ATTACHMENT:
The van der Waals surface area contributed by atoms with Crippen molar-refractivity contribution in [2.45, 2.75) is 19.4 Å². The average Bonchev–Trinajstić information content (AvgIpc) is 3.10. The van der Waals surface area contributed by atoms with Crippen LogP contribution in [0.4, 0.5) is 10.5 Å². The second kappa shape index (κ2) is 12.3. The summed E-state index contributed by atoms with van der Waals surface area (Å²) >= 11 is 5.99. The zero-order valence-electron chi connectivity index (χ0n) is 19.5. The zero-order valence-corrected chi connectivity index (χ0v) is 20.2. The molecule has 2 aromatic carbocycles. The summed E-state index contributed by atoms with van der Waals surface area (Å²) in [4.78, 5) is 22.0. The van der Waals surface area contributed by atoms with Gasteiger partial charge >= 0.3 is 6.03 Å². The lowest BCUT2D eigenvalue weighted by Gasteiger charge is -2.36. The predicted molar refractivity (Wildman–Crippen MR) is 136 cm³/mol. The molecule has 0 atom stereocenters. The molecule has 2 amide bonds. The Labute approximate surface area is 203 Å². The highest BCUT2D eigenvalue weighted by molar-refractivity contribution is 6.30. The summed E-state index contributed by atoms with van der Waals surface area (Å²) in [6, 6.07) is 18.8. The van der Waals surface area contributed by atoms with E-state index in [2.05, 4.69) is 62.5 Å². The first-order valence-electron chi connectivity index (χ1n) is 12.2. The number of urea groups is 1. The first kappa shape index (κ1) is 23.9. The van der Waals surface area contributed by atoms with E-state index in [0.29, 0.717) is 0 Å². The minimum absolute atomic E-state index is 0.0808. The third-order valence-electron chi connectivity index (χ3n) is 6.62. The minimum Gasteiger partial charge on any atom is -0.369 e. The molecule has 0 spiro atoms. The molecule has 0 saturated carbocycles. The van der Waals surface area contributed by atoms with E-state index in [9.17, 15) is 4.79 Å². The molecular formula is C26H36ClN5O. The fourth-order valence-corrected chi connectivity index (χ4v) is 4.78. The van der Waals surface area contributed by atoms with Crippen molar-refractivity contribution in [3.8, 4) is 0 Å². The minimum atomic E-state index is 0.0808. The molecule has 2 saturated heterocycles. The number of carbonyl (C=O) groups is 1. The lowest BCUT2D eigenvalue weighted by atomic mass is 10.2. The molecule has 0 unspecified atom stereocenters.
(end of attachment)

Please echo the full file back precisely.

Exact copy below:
The van der Waals surface area contributed by atoms with Crippen molar-refractivity contribution in [2.45, 2.75) is 19.4 Å². The average Bonchev–Trinajstić information content (AvgIpc) is 3.10. The van der Waals surface area contributed by atoms with Crippen LogP contribution in [0.4, 0.5) is 10.5 Å². The second kappa shape index (κ2) is 12.3. The summed E-state index contributed by atoms with van der Waals surface area (Å²) >= 11 is 5.99. The zero-order valence-electron chi connectivity index (χ0n) is 19.5. The zero-order valence-corrected chi connectivity index (χ0v) is 20.2. The molecule has 2 aromatic carbocycles. The summed E-state index contributed by atoms with van der Waals surface area (Å²) in [4.78, 5) is 22.0. The van der Waals surface area contributed by atoms with Gasteiger partial charge >= 0.3 is 6.03 Å². The lowest BCUT2D eigenvalue weighted by Gasteiger charge is -2.36. The predicted molar refractivity (Wildman–Crippen MR) is 136 cm³/mol. The molecule has 0 atom stereocenters. The molecule has 2 amide bonds. The Labute approximate surface area is 203 Å². The highest BCUT2D eigenvalue weighted by molar-refractivity contribution is 6.30. The summed E-state index contributed by atoms with van der Waals surface area (Å²) in [6, 6.07) is 18.8. The van der Waals surface area contributed by atoms with E-state index in [2.05, 4.69) is 62.5 Å². The first-order valence-electron chi connectivity index (χ1n) is 12.2. The number of urea groups is 1. The first kappa shape index (κ1) is 23.9. The van der Waals surface area contributed by atoms with E-state index in [0.29, 0.717) is 0 Å². The minimum absolute atomic E-state index is 0.0808. The third-order valence-electron chi connectivity index (χ3n) is 6.62. The minimum Gasteiger partial charge on any atom is -0.369 e. The molecule has 0 spiro atoms. The molecule has 0 saturated carbocycles. The van der Waals surface area contributed by atoms with E-state index in [9.17, 15) is 4.79 Å². The molecular formula is C26H36ClN5O. The fourth-order valence-corrected chi connectivity index (χ4v) is 4.78. The van der Waals surface area contributed by atoms with Crippen molar-refractivity contribution in [3.8, 4) is 0 Å². The minimum atomic E-state index is 0.0808. The molecule has 2 saturated heterocycles. The number of carbonyl (C=O) groups is 1. The lowest BCUT2D eigenvalue weighted by atomic mass is 10.2. The molecule has 0 unspecified atom stereocenters.